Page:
Nothing better than garden-fresh peas

IMG_2958Peas are a hot commodity at our house. Let me explain. That is probably my fault. My husband always says it’s lucky if any of the peas I am picking even make it into the house. I can’t help it. Fresh out of the  pod are my favorite way to eat peas.
In fact, I was never a big pea eater until I started growing them myself. Frozen was OK, canned I wouldn’t touch, but once I tasted my first fresh pea, I was hooked.

I grow several rows of peas each year. Plant more than you think you will need because with our hot Kansas summers, the plants don’t last long once it warms up. There’s really only a couple of good harvests before the vines give up and turn brown, which mine have already done for the year.

Peas also are climbers, so give them something to climb on. To save space, I tried something new this year. I planted my peas along side the rows where my tomatoes would later be planted. It probably looked strange to anyone observing my garden, but I went ahead and put up my tomato cages as well. The tomatoes would come a couple of months later.

The idea worked though. The tomato cages provided something for the peas to climb, without having to come up with a separate fence or support like I have in the past. By the time the tomato plants were getting bigger the peas were ready to be pulled up. This also doesn’t leave a blank spot in my garden after pulling the peas like previous years. I think I will be doing this method again in the future.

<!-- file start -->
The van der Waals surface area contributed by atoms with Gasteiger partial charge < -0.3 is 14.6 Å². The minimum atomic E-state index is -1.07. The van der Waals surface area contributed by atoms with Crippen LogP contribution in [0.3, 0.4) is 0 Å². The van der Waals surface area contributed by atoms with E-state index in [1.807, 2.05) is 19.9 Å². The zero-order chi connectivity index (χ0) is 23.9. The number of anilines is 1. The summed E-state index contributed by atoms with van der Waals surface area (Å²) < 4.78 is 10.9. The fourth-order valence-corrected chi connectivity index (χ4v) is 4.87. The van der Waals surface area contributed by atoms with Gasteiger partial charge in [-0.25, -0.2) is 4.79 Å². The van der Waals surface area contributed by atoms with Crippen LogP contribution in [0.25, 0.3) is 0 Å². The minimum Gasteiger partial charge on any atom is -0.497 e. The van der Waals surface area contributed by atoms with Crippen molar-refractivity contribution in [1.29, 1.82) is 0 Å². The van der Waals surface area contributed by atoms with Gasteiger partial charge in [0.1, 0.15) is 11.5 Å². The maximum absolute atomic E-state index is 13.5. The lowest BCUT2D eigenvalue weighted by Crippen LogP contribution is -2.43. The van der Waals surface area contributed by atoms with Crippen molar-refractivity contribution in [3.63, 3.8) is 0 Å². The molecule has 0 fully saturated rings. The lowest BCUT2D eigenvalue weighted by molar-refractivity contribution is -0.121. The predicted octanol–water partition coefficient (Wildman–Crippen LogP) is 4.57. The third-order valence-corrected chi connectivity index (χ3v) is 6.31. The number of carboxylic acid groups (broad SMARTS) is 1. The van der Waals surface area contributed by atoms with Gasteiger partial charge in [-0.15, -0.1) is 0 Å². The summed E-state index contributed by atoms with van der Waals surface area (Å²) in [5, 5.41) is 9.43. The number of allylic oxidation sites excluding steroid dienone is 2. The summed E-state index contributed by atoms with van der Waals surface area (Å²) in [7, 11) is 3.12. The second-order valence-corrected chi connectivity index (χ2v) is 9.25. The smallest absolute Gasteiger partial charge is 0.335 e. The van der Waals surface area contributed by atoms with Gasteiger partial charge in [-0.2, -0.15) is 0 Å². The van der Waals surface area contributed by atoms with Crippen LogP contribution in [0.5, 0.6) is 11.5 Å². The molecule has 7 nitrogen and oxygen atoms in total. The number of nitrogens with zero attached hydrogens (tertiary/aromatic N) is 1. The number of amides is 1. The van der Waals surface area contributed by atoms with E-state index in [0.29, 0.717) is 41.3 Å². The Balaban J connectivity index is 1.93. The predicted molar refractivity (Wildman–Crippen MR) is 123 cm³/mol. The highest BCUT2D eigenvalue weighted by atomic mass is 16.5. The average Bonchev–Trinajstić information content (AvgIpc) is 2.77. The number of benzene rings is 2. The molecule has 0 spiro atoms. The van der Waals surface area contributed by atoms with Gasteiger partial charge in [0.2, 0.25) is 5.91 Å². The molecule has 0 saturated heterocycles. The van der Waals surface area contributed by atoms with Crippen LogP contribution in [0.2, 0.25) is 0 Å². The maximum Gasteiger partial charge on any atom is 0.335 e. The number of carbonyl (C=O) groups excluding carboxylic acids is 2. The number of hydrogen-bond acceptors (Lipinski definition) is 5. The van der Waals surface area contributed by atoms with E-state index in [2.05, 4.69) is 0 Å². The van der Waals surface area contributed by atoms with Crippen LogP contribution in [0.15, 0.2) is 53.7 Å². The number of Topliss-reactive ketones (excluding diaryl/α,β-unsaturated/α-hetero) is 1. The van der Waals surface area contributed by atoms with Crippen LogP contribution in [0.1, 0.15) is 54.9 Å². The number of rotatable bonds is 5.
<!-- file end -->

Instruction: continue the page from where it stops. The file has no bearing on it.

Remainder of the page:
Now that you have those peas picked, it’s time to shell them. Give yourself more time than you think to do this. I had half an hour one night, so I thought, I can get through this bag. Well, an hour and a half later I finished, but I had a nice bowl of fresh green peas to show for the effort.

As I said my favorite way to eat them is fresh. Or you can grab a handful or throw some on a salad. But most likely you will have more than you can eat right away.

Freezing is a good way to preserve them. To do this, blanch the peas in hot water for 1 1/2 minutes then dip them in ice water. Pat them dry, put them in bags, seal them and toss them in the freezer. They will be great to pull out later to add in a soup or stew.

Until next time, happy garden-fresh eating!

Julie Clements is a Butler County Master Gardener.
Share your ideas for garden-fresh recipes or ways to preserve at julieclements75@gmail. com and some will be featured in upcoming columns.


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